Boston’s Indian-American Businesses Leaders Come to India’s Rescue: $600,000 Already Wired, a Planeload Ready to Take Off on May 8

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Desh Deshpande

BOSTON—A group of Boston-based Indian-American business leaders and philanthropists joined hands together at a lightning speed to help India during the current pandemic. They already wired $600,000 to India and a plane-loaded with supplies and oxygen concentrators is scheduled to depart for India on May 8.

In initiative was launched by Boston entrepreneurs Gitika Srivatsava and Naresh Ramarajan, who were quickly joined by philanthropists Desh and Jaishree Deshpande and Prashanth and Anuradha Palakurthi. Deshpandes provided a seed money of $250,000 and Palakurths pitched in $100,000. In addition, Palakurthis have committed an additional $150,000 to other charities who are helping India during the pandemic such as SEWA and Indian Muslim Relief and Charity.

Prashanth Palakurthi

“India is facing its worst crisis since independence,” said Mr. Palakurthi. “Despite overwhelming challenges, Anuradha and I are heartened by stories of exemplary courage, community’s-mindedness and commitment of Indian citizens to overcome. We are honored to do our part to the assist the efforts of millions of Indian frontline medical workers who we are confident will overcome.”

Mr. Deshpande said that Ms. Srivatsava and Mr. Ramarajan are two amazing entrepreneurs that Boston community is proud to have.  Both are undergrads from Harvard.  Later, Ms. Srivatsava also got her MBA from MIT at Sloan and Mr. Ramarajan got his MD from Stanford.  They are founders of a company called Navya Network.  They are connected very well with health care professionals in India and USA.

“When the recent COVID crisis hit INDIA, they immediately jumped into action.  They knew that the best way to help immediately was to get people oxygen.  They secured a donation of 75 concentrators from a Community Partners International, and solved the logistics of shipping them through Air India. On hearing this, Cornell/NY Presbyterian approached them about shipping a donation of 2,900 concentrators,” Mr. Deshpande said. “Naresh connected with Direct Relief, an experienced logistics provider, who then secured a charter plane from FedEx to carry the large load to India free of cost.”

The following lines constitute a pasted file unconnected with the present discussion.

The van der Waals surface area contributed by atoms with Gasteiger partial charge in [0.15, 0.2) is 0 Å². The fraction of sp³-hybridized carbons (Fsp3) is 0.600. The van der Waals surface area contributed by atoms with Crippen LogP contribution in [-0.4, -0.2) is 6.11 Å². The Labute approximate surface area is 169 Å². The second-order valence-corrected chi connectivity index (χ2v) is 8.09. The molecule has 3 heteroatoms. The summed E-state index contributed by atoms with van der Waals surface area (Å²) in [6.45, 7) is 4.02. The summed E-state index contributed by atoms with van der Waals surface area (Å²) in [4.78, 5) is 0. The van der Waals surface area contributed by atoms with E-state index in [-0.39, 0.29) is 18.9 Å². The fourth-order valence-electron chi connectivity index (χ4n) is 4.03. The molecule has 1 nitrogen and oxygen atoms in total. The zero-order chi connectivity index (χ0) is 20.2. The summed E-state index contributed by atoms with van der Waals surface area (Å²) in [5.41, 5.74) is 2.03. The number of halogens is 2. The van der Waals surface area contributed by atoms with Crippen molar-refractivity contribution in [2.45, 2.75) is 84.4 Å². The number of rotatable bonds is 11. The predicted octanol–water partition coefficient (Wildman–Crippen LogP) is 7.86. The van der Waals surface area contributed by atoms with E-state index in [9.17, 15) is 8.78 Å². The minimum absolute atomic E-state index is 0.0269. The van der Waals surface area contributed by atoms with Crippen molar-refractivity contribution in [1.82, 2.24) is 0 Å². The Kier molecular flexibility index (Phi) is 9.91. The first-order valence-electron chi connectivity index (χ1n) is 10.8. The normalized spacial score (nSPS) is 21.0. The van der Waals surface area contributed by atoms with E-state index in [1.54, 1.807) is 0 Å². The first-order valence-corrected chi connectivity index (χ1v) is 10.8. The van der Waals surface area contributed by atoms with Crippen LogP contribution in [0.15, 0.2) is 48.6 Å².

The plane is now lined up for May 8th take off.

“Naresh and Gitika also reached out to resellers of the state of the art portable oxygen concentrators, INOGEN GEN 5,” said Mr. Deshpande. “The reseller agreed to set aside 500 units at 50% discount and sell the units for $1,500.”

Everything moved a lightning speed.

“This is when we got involved.  I spoke to Gitika on Saturday morning.  Jaishree, Serge Bhachu and I went to work.  Within no time Bostonians came together and seeded the effort with $600,000,” Mr. Deshpande said. “We are very thankful to Prashant and Anuradha Palakurthi, Abha and Anil Singhal, Tuli family (Sushil, Jay and Bindi), Deepika and Amar Sawhney, and Dennis Hong.  I am also proud that our sons and their wives joined the cause. As soon as I sent the email, generous people from Silicon Valley jumped in and took the total amount to over a million dollars.  We are very thankful to Vinod and Neeru Khosla, Godhwani family (Jyothi, Anil and Gautam) and Hemant and Jessica Taneja from the Silicon Valley.

Mr. Khosla, Indian-American technology guru and entrepreneur, has pledged $10 million towards providing oxygen supplies to India amid the worsening second wave of the Covid-19 pandemic in the country.

As soon as Boston-based Venkat Srinivasan heard about this initiative he put Serge, Gitika and Naresh in touch with the America India Foundation, or AIF,  CEO Nishant Pandey.  Mr. Pandey moved with lightning speed and wired $600,000.

“We are very thankful to America India Foundation. FEDEX is getting a large plane ready for us on May 8th.  We are going to load it up with 3,400 oxygen concentrators and a few more million N-95 masks to balance the load and have it land in Mumbai by May 10th.  TATA Memorial Center(TMC) will be the receiving organization that will clear the customs and start saving lives right away.  TMC will use these units in their own hospitals as well as dispatch them to other hospitals.  We are also very thankful to Government of India for charging no customs duty and making the whole process friction free.”

India, however, needs many more units and there are many more lives to be saved, said Mr. Deshpande.

“We are getting ready to line up the next plane to carry more concentrators.  We now need to raise enough funds to fill it up.  It costs $1,500 to buy a unit,” Mr. Deshpande said.

Mr. Deshpande urged everyone to donate funds to buy one or more units to save lives in India.

You can send the funds to:

Community Partners International (CPI)

Bank Name: Wells Fargo Bank, NA

Bank Address : 2144 Shattuck Avenue Berkeley, CA 94704

Account Name: Community Partners International

Account Number: 6455450715

ABA / Routing Number: 121000248

Address580 California Street, 16th Floor, San Francisco, CA 94104

Purpose:   OXYGEN for India

Tax ID 94-3375666

CPI is a 501c3 organization and is not charging any overhead to help us out.

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